As you know, I spent almost two years living in Mexico City. I worked, played, and made a life there before deciding to return to the U.S. – what I affectionately refer to as Gringolandia – two months ago.
To many – most – people, Mexico City might seem like a strange choice for a place to live. While I had spent considerable time in and around Mexico DF before actually moving there (I didn’t enter into my decision to move there lightly), it was nevertheless a life choice rife with surprises and unexpected challenges.
If you’ve followed this blog for some time, you may have heard some of this before. Last week, however, I stumbled upon a similarly-themed blog post from The Paper Planes Blog about expat living in Thailand. Her FAQ-themed entry – and her entire blog, in fact – is insightful and fun, and it inspired me to write something similar – if inferior in quality.
I promise to keep each topic short and to the point.
Frequently Asked Questions
Q: Why did you originally move to Mexico City?
A: It all seems like so long ago, but I moved there for love, and also because I was hankering to give the whole “expat living” thing a try.
Q: What did you do with your stateside possessions after you decided to move?
A: I gave dozens of books to the local library and donated several boxes of used clothes, VHS tapes, and audio cassettes to Goodwill. I rented my car to a friend in need, left a few old pieces of furniture behind, and moved everything else into a storage unit.
Q: How did you find a place to live?
A: My girlfriend researched several places in various neighborhoods that were well-located. I made a separate trip to look at some of them and decided on one that I liked. I signed a six-month contract and continued renting on a month-to-month basis after that.
Q: How much was your monthly rent?
A: I paid MXP $6,500, which is about USD $450. All utilities were included, as well as internet. My apartment had two small bedrooms but no laundry facilities.
Q: Is Mexico cheap in general?
A: It is cheap in many regards. Public transit and street food come immediately to mind. High end clothing labels and American chain restaurants are considerably less cost-efficient. Also remember that wages are low.
Q: Did you speak Spanish?
A: I spoke “Spanglish.” My efforts to learn proper Spanish were never fully successful, and are chronicled here.
Q: What did you do for work?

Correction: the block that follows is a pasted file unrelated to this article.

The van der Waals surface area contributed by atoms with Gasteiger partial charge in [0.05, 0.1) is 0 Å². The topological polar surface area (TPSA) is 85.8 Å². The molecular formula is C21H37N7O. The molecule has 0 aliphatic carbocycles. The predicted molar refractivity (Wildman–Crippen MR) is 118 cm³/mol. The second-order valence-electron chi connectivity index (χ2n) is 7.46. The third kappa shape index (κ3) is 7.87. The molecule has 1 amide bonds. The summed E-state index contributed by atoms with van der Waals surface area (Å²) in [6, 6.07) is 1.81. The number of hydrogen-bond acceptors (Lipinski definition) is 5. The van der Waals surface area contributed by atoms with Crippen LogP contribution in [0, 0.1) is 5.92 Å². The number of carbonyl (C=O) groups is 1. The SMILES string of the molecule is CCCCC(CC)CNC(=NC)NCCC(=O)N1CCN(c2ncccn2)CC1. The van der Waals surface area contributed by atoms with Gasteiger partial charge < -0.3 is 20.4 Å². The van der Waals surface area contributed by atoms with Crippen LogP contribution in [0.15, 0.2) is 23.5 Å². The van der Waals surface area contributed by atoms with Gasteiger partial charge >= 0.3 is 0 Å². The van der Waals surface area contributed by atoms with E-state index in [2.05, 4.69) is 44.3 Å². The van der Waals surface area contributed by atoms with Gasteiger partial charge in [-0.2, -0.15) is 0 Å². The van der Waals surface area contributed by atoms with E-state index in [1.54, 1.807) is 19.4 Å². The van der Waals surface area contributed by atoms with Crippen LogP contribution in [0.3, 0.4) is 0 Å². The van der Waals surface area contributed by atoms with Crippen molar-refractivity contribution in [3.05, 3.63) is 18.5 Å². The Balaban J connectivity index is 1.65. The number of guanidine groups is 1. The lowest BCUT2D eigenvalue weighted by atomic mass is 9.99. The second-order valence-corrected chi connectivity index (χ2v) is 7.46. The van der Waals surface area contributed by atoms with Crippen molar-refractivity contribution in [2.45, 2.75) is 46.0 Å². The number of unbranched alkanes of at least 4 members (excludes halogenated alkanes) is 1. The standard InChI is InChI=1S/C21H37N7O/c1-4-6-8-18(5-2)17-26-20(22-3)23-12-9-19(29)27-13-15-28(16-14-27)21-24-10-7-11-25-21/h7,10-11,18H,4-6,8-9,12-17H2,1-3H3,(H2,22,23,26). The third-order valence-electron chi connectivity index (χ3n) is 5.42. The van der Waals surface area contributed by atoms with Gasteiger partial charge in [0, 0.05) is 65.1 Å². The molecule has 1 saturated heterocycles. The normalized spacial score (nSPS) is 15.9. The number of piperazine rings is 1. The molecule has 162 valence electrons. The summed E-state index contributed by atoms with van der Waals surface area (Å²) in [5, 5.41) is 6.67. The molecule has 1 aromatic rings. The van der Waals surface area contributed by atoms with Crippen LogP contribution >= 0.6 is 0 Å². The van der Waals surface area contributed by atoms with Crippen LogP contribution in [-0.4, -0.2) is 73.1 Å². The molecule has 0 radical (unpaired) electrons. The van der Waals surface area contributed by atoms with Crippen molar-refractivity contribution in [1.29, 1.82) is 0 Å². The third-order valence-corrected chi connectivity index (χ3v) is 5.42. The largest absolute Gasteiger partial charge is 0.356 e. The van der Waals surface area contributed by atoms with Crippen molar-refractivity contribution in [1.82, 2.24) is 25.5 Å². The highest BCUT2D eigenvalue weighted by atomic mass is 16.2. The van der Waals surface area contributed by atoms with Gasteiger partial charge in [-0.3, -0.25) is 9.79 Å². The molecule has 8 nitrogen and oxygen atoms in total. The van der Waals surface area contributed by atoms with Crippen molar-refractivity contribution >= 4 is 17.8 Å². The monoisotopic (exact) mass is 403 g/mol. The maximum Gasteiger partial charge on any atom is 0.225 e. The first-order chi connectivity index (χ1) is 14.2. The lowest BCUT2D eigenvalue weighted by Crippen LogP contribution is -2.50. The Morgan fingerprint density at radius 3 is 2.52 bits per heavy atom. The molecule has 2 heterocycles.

A: I was an English teacher.
Q: I hear Mexico is dangerous. Did you feel safe?
A: Most of the time, yes. Mexico City – and the country in general – receives a lot of negative press, but petty crime and armed robbery is generally down from, say, 20 years ago. That being said, I was robbed at gunpoint one unfortunate Friday evening. You can read about it here. I grew an eye in the back of my head after that incident, but it’s also important to remember that bad things can happen to anyone, anywhere…not just in Latin American capital cities.
Q: What about the drug war?
A: The drug war is a terrible tragedy that will forever stain the legacy of past president Felipe Calderón. (As for the legacy of the country’s current president, Enrique Peña Nieto, it’s too soon to tell.) However, the related violence is generally isolated to the northern border cities and a few other places. Mexico City has a huge police presence and is not affected.
Q: Will the tap water give me diarrhea?
A: Ah, you mean the infamous “Moctezuma’s Revenge.” I only experienced one rushed toilet trip throughout my time there. The general rule is to always boil water before cooking anything. If you have a sensitive stomach you might want to be order your soft drinks without ice and be careful about sink-washed lettuce, but I never had any problems on either account.
Q: Did you eat tacos every day?
A: Not hardly. Mexico City is cosmopolitan and has food from all corners of the globe. Its tacos are incredible, however, and are just one of countless local delights. I wrote a savory post about Mexican cuisine that you might find interesting.
Q: Why did you decide to leave?
A: My post about this particular question remains my most-read blog entry. The true reason is tough to put into words, but money and loneliness were factors.
Q: Do you think you’ll ever move back to Mexico City?
A: I don’t know. I miss Mexico City like crazy, though.